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Int J Radiat Oncol Biol Phys. 2013 Aug 1;86(5):986-92. doi: 10.1016/j.ijrobp.2013.04.041.

The Gottingen minipig is a model of the hematopoietic acute radiation syndrome: G-colony stimulating factor stimulates hematopoiesis and enhances survival from lethal total-body γ-irradiation.

Author information

1
Radiation Countermeasures Program, Armed Forces Radiobiology Research Institute, Uniformed Services University of the Health Sciences, Bethesda, Maryland, USA. maria.moroni@usuhs.edu

Abstract

PURPOSE:

We are characterizing the Gottingen minipig as an additional large animal model for advanced drug testing for the acute radiation syndrome (ARS) to enhance the discovery and development of novel radiation countermeasures. Among the advantages provided by this model, the similarities to human hematologic parameters and dynamics of cell loss/recovery after irradiation provide a convenient means to compare the efficacy of drugs known to affect bone marrow cellularity and hematopoiesis.

METHODS AND MATERIALS:

Male Gottingen minipigs, 4 to 5 months old and weighing 9 to 11 kg, were used for this study. We tested the standard off-label treatment for ARS, rhG-CSF (Neupogen, 10 μg/kg/day for 17 days), at the estimated LD70/30 total-body γ-irradiation (TBI) radiation dose for the hematopoietic syndrome, starting 24 hours after irradiation.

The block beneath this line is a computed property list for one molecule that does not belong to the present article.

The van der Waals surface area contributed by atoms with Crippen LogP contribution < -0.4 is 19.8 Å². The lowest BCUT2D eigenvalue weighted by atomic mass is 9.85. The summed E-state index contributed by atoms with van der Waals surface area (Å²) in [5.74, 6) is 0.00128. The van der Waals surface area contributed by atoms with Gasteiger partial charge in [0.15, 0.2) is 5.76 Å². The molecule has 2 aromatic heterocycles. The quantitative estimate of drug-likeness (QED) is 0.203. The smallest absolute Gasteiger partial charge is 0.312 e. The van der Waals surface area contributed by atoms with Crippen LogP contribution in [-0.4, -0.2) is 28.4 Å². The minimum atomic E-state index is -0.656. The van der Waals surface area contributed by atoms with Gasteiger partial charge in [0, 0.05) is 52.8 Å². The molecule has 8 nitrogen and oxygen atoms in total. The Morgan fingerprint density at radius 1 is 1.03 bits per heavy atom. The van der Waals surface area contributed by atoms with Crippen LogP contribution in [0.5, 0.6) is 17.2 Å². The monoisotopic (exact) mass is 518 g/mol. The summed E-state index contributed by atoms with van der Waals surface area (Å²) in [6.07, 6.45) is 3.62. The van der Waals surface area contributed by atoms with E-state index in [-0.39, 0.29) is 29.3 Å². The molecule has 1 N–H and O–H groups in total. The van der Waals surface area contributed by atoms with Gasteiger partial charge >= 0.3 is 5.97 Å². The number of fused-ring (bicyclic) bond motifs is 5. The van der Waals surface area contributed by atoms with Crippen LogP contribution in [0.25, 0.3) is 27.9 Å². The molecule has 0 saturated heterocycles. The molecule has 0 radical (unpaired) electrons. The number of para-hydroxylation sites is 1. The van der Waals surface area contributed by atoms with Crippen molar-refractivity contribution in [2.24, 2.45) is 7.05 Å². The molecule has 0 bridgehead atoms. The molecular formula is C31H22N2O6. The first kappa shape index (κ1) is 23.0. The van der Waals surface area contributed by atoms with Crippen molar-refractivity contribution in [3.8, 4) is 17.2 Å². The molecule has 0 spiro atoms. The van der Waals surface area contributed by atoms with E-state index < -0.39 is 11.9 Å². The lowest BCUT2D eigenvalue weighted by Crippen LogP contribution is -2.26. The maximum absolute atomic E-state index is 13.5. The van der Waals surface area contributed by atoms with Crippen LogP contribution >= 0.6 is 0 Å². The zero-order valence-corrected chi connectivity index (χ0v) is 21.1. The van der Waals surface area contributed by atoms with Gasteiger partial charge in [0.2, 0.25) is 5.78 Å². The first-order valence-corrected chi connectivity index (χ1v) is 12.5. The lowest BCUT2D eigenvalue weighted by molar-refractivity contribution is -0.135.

RESULTS:

The results indicated that granulocyte colony stimulating factor (G-CSF) enhanced survival, stimulated recovery from neutropenia, and induced mobilization of hematopoietic progenitor cells. In addition, the administration of G-CSF resulted in maturation of monocytes/macrophages.

CONCLUSIONS:

These results support continuing efforts toward validation of the minipig as a large animal model for advanced testing of radiation countermeasures and characterization of the pathophysiology of ARS, and they suggest that the efficacy of G-CSF in improving survival after total body irradiation may involve mechanisms other than increasing the numbers of circulating granulocytes.

PMID:
23845847
PMCID:
PMC3710733
DOI:
10.1016/j.ijrobp.2013.04.041
[Indexed for MEDLINE]
Free PMC Article

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